Fruit & Vegetable Magazine

Features Fruit Production
Reducing transplant stress in field vegetables


June 2, 2010
By Alberta Agriculture and Rural Development

Topics

June 1, 2010 – Field
vegetable growers have found that transplants are effective in decreasing seed
requirements and costs, reducing labour requirements for thinning and providing
more uniform planting density and accelerated crop development.



June 1, 2010 – Field
vegetable growers have found that transplants are effective in decreasing seed
requirements and costs, reducing labour requirements for thinning and providing
more uniform planting density and accelerated crop development.

“Earlier crop maturity
that is experienced when transplants are used means that growers will have an
extended harvest window,” says Robert Spencer, with Alberta Agriculture and
Rural Development
. “An extended harvest means increased returns due, especially
when the grower also realizes improved yields and crop quality.”

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For varieties that require
longer seasons, transplanting sets can make a huge difference, especially in
parts of Canada where the growing season is shorter.

“When transplanting,
reducing stress on the young plants is extremely important,” says Spencer.
“Growers should ensure that transplants have a good root system before they are
moved. This means that the plants are not transplanted until they are of the
appropriate age and size, are not too big or too old, as younger plants tend to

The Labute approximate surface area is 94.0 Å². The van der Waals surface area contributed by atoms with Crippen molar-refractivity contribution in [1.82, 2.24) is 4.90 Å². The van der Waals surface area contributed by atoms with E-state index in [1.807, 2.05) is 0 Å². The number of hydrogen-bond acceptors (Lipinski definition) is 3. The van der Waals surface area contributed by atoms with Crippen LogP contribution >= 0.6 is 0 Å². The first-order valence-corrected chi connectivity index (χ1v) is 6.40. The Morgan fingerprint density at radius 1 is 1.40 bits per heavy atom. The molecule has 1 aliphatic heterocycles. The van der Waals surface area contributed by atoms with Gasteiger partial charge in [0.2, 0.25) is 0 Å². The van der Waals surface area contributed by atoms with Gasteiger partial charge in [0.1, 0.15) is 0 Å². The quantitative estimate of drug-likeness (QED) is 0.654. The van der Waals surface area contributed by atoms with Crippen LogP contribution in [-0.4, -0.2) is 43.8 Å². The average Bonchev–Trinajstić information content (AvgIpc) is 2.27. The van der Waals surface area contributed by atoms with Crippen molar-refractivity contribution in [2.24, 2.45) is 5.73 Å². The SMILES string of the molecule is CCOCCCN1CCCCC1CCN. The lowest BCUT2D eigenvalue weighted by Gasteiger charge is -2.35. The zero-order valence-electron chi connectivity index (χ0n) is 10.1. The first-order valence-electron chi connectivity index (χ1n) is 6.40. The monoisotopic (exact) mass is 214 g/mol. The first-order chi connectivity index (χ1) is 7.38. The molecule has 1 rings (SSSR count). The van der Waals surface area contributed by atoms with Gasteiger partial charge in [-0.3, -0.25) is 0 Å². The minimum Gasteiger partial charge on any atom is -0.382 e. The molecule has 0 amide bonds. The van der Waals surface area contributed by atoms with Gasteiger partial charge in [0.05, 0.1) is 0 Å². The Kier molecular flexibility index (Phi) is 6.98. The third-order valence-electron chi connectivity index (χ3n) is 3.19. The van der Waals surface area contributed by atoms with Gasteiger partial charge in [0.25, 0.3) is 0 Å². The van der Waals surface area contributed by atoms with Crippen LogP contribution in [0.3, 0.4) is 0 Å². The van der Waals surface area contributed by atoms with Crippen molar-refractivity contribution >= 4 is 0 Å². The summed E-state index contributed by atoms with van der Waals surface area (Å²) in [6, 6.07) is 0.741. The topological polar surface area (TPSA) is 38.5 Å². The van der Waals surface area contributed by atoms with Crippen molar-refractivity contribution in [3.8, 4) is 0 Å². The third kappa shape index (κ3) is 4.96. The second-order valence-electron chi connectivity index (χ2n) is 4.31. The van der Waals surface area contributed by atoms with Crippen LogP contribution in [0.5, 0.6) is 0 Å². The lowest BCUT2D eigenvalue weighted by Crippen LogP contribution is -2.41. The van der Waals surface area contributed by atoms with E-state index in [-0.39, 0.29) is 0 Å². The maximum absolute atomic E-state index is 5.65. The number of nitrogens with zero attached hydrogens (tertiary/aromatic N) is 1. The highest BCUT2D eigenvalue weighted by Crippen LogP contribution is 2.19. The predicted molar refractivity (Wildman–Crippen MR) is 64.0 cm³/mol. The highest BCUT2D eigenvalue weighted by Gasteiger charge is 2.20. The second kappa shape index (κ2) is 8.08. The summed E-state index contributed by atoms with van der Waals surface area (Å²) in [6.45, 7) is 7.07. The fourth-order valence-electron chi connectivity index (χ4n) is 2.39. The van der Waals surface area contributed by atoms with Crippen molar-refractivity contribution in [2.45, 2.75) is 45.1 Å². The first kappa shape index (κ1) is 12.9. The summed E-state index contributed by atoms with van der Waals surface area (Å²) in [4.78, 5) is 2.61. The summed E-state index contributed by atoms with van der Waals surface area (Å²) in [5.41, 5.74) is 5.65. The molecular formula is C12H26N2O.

establish faster and experience less shock.”

Transplants must be
properly hardened off before being moved. Hardening off is a process designed
to allow plants to prepare and adjust to the harsher environmental conditions
outside of the greenhouse.

Hardening off may involve:

  • allowing plants to dry out
    slightly
  • reducing fertilizer
  • placing in direct sunlight
    or outside during day
  • reducing or increasing
    temperature for two to five days depending on planting conditions
  • ensuring that transplants
    have root ball moisture topped up before planting

“Plant transplants at the
proper depth and firmly pack the soil around the root ball,” says Spencer.
“Plants should receive a dose of high phosphorus water-soluble fertilizer after
planting. It is important to water-in after planting as this ensures that there
is adequate moisture and soil to root contact.”

Care and caution at this
tender stage to avoid removing or damaging roots, can make a significant
difference in plant survival. Planting should take place on calm, cool,
overcast days as opposed to hot, dry and windy days. Failure to reduce
transplant stress can minimize the benefits that come from using transplants.